Zeal ESG Insight: Understanding how “E” translates to costs in portfolio companies

Investors have increasingly recognised that environmental, social and corporate governance (ESG) factors are closely linked to companies’ growth prospects over the long term, prompting many to incorporate ESG metrics into investment analysis to improve risk-adjusted returns.

More often than not, it has been the “E” element that dominates most ESG-related discussions. But incorporating environmental considerations into investment decisions requires more than simply cutting off any exposure to polluting industries from one’s portfolio. Instead, we think it’s key to cultivate a holistic view on all of the factors at play: global energy consumption trends, government environmental policies, and how these policies disrupt polluting industries along with those situated in the upstream and downstream parts of their supply chains.

For example, global governments have set a collective target to reach net-zero emissions by 2050 to combat climate change, catalyzing reform in the auto and oil sectors.

Conventional fossil fuel vehicles, while currently one of the main contributor to greenhouse gas emissions, could well be phased out in the coming decades. Some progressive European countries such as Norway have banned the sale of fossil fuel-powered cars as soon as 2025, followed by France and UK, which will impose such a restriction by 2040[1].

These regulations will obviously bring forward, if not already accelerated, a sea change in the auto industry – traditional carmakers will need to set aside more capital in the research and development of electric vehicles or alternative fuel vehicles. Such efforts, however, will add operating costs and weigh on profits. Traditional car manufacturers are hardly the only incumbents whose status quo is being challenged. The ripple effect will also spread across the oil and gas industry, and through that, the entire chemical and processing sector indirectly.

If you have been to Singapore, in particular the west side of the city, you wouldn’t miss the unrelenting glare given off by Jurong Island, the man made island across the main coastline that is the home to some of Asia’s major refineries.

The supply chain of the oil and gas industry consists of components that span exploration and extraction, oil refining, and downstream chemical processing. A good part of the revenue comes from transportation-related demands. In the US, for example, motor gasoline accounted for nearly half of daily petroleum consumption in 2020. This hasn’t factored in the usage of residual fuel oil and jet fuel. In fact, the existing refinery as we know it is built with the objective to meet transportation’s substantial demand for oil. With chemical products making up around 20% of the overall oil demand, they are considered merely by-products in the oil refining process[2].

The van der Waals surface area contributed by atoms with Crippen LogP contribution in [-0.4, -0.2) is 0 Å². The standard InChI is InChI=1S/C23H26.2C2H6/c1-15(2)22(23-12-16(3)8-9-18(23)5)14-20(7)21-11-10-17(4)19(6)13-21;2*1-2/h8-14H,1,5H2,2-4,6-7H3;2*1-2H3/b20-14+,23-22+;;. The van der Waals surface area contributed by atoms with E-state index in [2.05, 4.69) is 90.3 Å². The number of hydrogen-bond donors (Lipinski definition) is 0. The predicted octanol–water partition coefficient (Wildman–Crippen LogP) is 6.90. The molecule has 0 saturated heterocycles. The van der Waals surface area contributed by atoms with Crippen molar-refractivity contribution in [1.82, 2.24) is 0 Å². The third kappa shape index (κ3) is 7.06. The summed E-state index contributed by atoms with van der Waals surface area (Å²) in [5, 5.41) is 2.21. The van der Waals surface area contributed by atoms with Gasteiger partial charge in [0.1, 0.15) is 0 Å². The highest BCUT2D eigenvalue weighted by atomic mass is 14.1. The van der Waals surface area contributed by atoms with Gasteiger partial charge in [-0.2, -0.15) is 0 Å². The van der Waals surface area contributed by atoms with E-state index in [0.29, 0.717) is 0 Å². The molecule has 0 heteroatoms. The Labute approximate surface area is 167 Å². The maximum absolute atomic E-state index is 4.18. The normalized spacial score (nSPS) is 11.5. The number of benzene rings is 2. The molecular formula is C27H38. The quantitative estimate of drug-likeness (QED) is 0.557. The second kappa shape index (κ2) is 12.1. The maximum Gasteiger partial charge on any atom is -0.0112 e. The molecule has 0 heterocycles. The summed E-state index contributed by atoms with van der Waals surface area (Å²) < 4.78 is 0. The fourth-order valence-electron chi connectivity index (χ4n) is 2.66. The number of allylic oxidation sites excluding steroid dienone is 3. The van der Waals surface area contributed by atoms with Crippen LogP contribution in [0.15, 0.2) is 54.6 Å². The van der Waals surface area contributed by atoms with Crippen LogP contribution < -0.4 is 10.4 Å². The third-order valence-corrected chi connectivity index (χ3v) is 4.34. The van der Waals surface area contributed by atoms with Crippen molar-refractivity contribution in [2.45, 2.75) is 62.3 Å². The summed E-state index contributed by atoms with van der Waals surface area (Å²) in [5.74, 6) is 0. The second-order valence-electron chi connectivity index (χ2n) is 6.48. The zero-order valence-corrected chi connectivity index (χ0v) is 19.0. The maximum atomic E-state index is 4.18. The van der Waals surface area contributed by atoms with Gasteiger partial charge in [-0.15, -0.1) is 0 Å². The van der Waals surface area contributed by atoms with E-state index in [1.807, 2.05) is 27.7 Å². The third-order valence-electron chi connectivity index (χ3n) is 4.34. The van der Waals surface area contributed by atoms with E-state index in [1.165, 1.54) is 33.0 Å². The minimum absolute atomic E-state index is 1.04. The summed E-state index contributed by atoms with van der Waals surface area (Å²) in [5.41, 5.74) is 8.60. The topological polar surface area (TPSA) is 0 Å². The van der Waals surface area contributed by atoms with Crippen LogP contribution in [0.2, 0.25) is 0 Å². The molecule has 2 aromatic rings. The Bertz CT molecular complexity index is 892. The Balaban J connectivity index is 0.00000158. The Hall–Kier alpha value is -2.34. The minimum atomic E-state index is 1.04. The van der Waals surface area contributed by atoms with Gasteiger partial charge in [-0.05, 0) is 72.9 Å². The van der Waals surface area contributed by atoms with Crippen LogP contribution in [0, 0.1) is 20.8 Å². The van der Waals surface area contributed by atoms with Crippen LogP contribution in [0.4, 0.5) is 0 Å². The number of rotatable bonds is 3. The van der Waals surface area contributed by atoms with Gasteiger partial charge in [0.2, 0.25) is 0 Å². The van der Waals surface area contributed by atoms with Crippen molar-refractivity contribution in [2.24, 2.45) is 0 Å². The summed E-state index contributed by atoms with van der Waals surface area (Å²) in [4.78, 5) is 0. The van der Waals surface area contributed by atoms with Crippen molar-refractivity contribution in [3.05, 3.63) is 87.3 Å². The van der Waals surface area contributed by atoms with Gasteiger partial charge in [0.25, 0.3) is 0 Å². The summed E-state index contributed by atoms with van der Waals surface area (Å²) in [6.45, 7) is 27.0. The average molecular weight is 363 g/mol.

However, when combustion-powered vehicles are completely phased out, half of the oil sector’s revenue will be gone, likely weakening the competitiveness of oil refineries. But we think this will play out over a period long enough for the oil and chemical industries to adapt to a new operating environment.

With Asia becoming the primary growth engine globally, we won’t be surprised if western oil refineries opt to pull out of the market altogether as their refining facilities might have depreciated beyond the point at which further investments in enhancing product mix is uneconomical. But we think situations are relatively better in Asian countries. Given robust economic growth forecasts compared to the West, there remains to be room for petrochemical product demand to grow. If improvements are made to the design of new production facilities, we think Asian refineries will make a steady transition to the new operating environment. In fact, many newly built refining and chemical plants in China have substantially scaled up the production of petrochemical products.

We think understanding oil refineries’ depreciation policies is key to the ESG analysis of the petrochemical industry. When combustion-powered vehicles become a thing of the past, existing refineries may no longer be economically viable, or may even be shut down. If their depreciation periods stretch over a lengthy time frame, it’s likely that profits are overestimated. Also, given the tectonic changes the entire industry will undergo, we see little visibility in the long-term growth prospects in gross profit margin. We think a more viable approach would be to value these companies conservatively. For example, a higher discount rate may be necessary if they are being valued by discounted cash flow. Finally, all greenhouse gas emissions should be factored in the total cost. The average price of one ton of greenhouse gas now stands at about RMB50 in China[3]. As most listed companies disclose emission figures, analysts should include these costs into their valuations.

[1] Source: Beijing Business Today, as of April 2021

[2] Source: The US Energy Information Administration, as of March 2021

[3] Source: Industrial Sustainable Development Clearinghouse, as of March 2021


This document is based on management forecasts and reflects prevailing conditions and our views as of this date, all of which are accordingly subject to change. In preparing this document, we have relied upon and assumed without independent verification, the accuracy and completeness of all information available from public sources. All opinions or estimates contained in this document are entirely Zeal Asset Management Limited’s judgment as of the date of this document and are subject to change without notice.

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